To secure the barge in that position, Mammoet’s engineers mobilized two heavy prime mover tractors and a 55-USt counterweight as bollards. Once the barge was safely moored at the Darlington quayside, water would be pumped into the barge slowly, intentionally grounding it.
This extra ballast would allow the barge to settle gently onto the mud below its keel, providing additional stability to supplement this unconventional mooring approach. A dive survey was carried out by the team to confirm that the method was feasible.

The deck of the barge would thereby create a stable platform of similar height to that of the adjoining dockside roadway. The team could then place the ro-ro ramps between the barge and the dockside, allowing access for the SPMT to safely offload the unit and drive it along the route to its temporary home in the site’s warehouses.

Feeling Positive

The plan was widely acknowledged as a sound and elegant operational solution. With an in-depth insight into the intricacies of the operation, the team confidently executed the load-in and watched as the stator arrived safely in its new home.

“The movement of the generator stator from Poland to our Darlington Nuclear Station’s East Warehouse was our first major lift and material movement for our Unit 3 Darlington Refurbishment Project,” explained Bill Owens, senior vice president, nuclear refurbishment execution, Ontario Power Generation.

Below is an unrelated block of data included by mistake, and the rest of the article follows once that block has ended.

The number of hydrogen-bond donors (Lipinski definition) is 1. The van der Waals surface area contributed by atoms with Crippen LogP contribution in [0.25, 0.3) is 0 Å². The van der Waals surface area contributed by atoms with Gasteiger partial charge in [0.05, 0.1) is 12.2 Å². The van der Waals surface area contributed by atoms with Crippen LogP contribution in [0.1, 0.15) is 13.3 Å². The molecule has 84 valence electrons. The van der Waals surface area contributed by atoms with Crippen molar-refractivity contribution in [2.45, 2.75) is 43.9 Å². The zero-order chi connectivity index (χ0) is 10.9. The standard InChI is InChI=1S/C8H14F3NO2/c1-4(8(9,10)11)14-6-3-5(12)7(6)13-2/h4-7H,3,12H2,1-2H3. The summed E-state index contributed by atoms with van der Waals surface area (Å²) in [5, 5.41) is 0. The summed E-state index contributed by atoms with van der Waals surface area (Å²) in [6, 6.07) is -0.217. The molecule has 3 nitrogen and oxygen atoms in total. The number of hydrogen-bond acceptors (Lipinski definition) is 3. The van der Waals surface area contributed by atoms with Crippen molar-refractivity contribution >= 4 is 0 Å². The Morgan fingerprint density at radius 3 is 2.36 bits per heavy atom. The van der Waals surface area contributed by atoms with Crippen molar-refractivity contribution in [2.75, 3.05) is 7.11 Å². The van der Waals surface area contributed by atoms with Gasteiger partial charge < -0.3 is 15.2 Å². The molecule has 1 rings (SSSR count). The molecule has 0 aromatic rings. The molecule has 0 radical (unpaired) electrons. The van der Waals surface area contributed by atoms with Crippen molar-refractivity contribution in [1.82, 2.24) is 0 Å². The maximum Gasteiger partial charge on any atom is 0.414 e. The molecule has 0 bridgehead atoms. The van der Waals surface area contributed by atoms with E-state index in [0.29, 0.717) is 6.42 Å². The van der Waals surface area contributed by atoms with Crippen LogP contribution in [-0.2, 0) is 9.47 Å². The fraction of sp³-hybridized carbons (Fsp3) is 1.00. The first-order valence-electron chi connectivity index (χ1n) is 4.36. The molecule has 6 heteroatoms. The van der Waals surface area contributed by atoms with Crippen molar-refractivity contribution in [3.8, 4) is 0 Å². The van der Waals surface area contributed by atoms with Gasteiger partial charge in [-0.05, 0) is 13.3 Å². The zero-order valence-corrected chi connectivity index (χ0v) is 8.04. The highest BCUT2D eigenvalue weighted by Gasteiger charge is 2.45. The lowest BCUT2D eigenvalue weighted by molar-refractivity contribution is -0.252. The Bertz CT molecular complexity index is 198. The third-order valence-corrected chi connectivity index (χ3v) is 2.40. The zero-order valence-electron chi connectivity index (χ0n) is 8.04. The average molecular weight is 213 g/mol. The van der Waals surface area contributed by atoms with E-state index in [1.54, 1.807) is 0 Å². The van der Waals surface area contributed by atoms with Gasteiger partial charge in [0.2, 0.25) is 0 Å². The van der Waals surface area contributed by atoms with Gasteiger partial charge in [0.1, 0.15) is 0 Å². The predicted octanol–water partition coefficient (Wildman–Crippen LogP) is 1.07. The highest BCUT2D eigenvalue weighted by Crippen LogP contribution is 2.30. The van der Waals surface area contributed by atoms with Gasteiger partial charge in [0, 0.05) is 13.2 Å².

“The detailed planning and the expertise in the project execution were truly remarkable. I had the opportunity watch the stator being transported from the barge in Lake Ontario and onto land, then moved into our East Warehouse and it was an impressive display of teamwork and skill by everyone involved.”

This approach ensured delivery of a crucial plant component while preventing ecological damage to the quay and saving on the prohibitive costs of dredging the harbor. Though the approach here was unconventional, Mammoet was able to draw upon both the expertise of its many global engineering centers and the world’s largest fleet of heavy transport equipment to deliver an innovative yet practical solution.